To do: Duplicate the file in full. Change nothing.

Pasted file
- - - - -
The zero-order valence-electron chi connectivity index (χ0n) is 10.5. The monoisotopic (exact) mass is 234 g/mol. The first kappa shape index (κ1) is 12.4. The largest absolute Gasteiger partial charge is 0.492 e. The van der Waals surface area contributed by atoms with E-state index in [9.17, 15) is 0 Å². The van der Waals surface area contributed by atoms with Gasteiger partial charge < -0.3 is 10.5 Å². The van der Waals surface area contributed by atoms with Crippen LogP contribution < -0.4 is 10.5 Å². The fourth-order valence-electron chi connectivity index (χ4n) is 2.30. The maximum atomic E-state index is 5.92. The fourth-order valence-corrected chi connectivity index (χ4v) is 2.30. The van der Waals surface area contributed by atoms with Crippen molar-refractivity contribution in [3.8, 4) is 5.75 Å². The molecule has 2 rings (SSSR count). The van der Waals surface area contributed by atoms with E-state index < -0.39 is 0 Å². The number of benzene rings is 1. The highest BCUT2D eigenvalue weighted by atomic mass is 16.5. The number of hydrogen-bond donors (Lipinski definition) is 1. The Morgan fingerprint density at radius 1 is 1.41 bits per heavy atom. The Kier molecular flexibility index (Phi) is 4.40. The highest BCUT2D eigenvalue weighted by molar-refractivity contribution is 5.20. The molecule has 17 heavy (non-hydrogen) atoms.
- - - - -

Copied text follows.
The zero-order valence-electron chi connectivity index (χ0n) is 10.5. The monoisotopic (exact) mass is 234 g/mol. The first kappa shape index (κ1) is 12.4. The largest absolute Gasteiger partial charge is 0.492 e. The van der Waals surface area contributed by atoms with E-state index in [9.17, 15) is 0 Å². The van der Waals surface area contributed by atoms with Gasteiger partial charge < -0.3 is 10.5 Å². The van der Waals surface area contributed by atoms with Crippen LogP contribution < -0.4 is 10.5 Å². The fourth-order valence-electron chi connectivity index (χ4n) is 2.30. The maximum atomic E-state index is 5.92. The fourth-order valence-corrected chi connectivity index (χ4v) is 2.30. The van der Waals surface area contributed by atoms with Crippen molar-refractivity contribution in [3.8, 4) is 5.75 Å². The molecule has 2 rings (SSSR count). The van der Waals surface area contributed by atoms with E-state index < -0.39 is 0 Å². The number of benzene rings is 1. The highest BCUT2D eigenvalue weighted by atomic mass is 16.5. The number of hydrogen-bond donors (Lipinski definition) is 1. The Morgan fingerprint density at radius 1 is 1.41 bits per heavy atom. The Kier molecular flexibility index (Phi) is 4.40. The highest BCUT2D eigenvalue weighted by molar-refractivity contribution is 5.20. The molecule has 17 heavy (non-hydrogen) atoms.